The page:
2020-2021 Academic Catalog 
    
    Jan 17, 2021  
2020-2021 Academic Catalog

Community Development and Planning, MA


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Overview


Graduate Program


Poverty and structural racism undermine the quality of life in urban areas in the United States, and the societal costs can last for generations. The complexity of these problems demands an approach that goes beyond social work or urban planning or design. We developed the M.A. in Community Development and Planning because we believe social and economic justice are possible through the practice of engaged and future focused community development.

In Clark’s Community Development and Planning program, students learn about the relations between power and capital that produce inequity, and how to use this knowledge to build partnerships and capacity in people, places, organizations, and institutions in order to promote structural change. Our curriculum is strategic and future-oriented, informed by an understanding of historic political-economic trends and current affairs. The curriculum has depth in areas such as youth justice, economic development, food security, and managing neighborhood transformation through community engagement, planning, and non-profit leadership.

Our faculty are engaged scholars and practitioners who work with, and for, state and city governments as well as community development corporations and other non-profits on a range of initiatives aimed at addressing urban challenges. They bring their skills and experience into the classroom, working closely with students to chart career paths. As mentors, the faculty introduce students to internships and a broad professional network.

The CDP Experience

Our pedagogy is community-engaged. We incorporate internships, case studies, instructor-practitioners, and field-based courses. The projects in our field-based courses are situated within highly effective and impactful cross-sector partnerships forged by our faculty over many years. These include the Worcester Youth Violence Prevention Initiative, food systems work with Worcester Public Schools, housing and neighborhood plans with local community development corporations, and reconstruction efforts in Puerto Rico.

Courses reflect our community-engaged educational focus. Classroom discussions and applied projects tackle the implications of community development and planning theory, planning techniques, decision-making and negotiation, spatial analysis, and research and project evaluation methods.

Graduate Requirements


Community Development and Planning Course of Study


The M.A. in Community Development and Planning requires a minimum of 10 graduate course units, combining skills/methods courses and elective courses that link theory with practice. You can pursue one of our transdisciplinary concentrations or create your own. One completion unit is the final requirement.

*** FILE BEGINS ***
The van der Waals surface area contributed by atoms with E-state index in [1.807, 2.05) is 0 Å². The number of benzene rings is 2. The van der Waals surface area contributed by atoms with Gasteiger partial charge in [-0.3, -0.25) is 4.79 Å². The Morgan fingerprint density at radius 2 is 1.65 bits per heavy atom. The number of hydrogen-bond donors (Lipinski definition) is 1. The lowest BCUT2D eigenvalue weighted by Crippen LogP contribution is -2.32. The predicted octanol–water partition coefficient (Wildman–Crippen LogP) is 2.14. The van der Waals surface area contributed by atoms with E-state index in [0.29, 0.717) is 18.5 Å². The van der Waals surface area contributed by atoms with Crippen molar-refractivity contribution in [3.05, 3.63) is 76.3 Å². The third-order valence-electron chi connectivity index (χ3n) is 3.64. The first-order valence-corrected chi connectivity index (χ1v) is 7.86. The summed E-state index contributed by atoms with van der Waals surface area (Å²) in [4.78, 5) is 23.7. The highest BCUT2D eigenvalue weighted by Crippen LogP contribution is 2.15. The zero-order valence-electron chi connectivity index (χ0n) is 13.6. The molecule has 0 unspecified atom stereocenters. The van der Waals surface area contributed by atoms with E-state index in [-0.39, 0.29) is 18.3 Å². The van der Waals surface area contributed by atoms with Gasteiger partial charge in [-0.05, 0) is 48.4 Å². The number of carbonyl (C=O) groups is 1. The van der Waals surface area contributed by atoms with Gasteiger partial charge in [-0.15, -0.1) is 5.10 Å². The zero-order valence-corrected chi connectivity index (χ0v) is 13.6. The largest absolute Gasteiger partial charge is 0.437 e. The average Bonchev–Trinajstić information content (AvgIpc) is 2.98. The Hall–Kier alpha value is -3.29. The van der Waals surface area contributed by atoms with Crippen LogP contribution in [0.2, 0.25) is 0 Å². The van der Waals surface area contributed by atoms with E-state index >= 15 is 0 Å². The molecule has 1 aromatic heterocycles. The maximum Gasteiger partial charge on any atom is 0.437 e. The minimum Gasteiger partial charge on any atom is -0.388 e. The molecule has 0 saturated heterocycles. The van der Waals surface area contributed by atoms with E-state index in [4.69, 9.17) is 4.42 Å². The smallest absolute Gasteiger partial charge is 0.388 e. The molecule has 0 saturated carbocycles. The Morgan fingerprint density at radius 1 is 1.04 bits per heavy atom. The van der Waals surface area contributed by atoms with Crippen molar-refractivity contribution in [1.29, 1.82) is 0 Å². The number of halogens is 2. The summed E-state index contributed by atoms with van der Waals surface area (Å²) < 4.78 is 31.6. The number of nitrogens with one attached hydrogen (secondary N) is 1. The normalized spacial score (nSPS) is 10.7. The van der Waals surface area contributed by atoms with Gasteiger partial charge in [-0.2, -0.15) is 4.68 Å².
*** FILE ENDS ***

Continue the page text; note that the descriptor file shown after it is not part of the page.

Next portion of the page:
Program Requirements


Culminating Course Unit

There are several options:

  1. Thesis (after approval of a proposal, with two Faculty Readers) - Typically for those considering a doctoral path or professional research path.
  2. Research Paper (one Reader) - Typically based on secondary data analysis.
  3. Practitioner Paper (one Reader) - A deliverable based on the student’s professional experience (e.g. consultancy).
  4. Collaborative Final Project- (led by faculty) - Tackling larger problems and issues, and providing students with team-based experience that reflects the professional setting.
  5. A 3rd Methods/Skills focus via extra one Unit/Course and related to the student’s concentration or self-designed course of study.

Methods and Skills Options


IDCE methods and skills courses are grouped into three clusters. The first cluster consists of general methods courses that are appropriate to students across programs (IDSC, CDP, ES&P, and MHS). These courses are foundational and relevant to all concentrations. The second cluster consists of methods and skills courses that pertain more to specific programs, concentrations and/or certificates. Students should review the syllabi posted on Moodle and then consult with their advisors and/or the instructors to determine the relevance of the course materials to her/his plan of study. The third cluster consists of methods and skills courses that are highly specialized and are unlikely to be appropriate to students from other programs, concentrations, and/or certificates.

Second and third cluster courses may require technical skills as pre-requisites. Additionally, some second and third cluster methods and skills courses may be closed to students not enrolled in a specific program.

Cluster 1        General (offered at least annually)

IDCE 310 Intro to Geographic Information Science  

IDCE 340 Fundamentals of Youth Work  

IDCE 358 Advanced Topics in International Development  

IDCE 361 Project Management for Social Change  

IDCE 366 Principles of Negotiation and Mediation: An Overview of Conflict Resolution Approaches  

IDCE 30103 Networks and Analytics of Development  

IDCE 30109 Introduction to Epidemiology  

IDCE 30110 Social Policy: Qualitative Methods For Design and Analysis  

IDCE 30225 Grant Writing for Community Developers  

IDCE 30229 Program Monitoring and Evaluation Fundamentals  

IDCE 30238 Public Communication Seminar  

IDCE 30281 Community Needs and Resource Analysis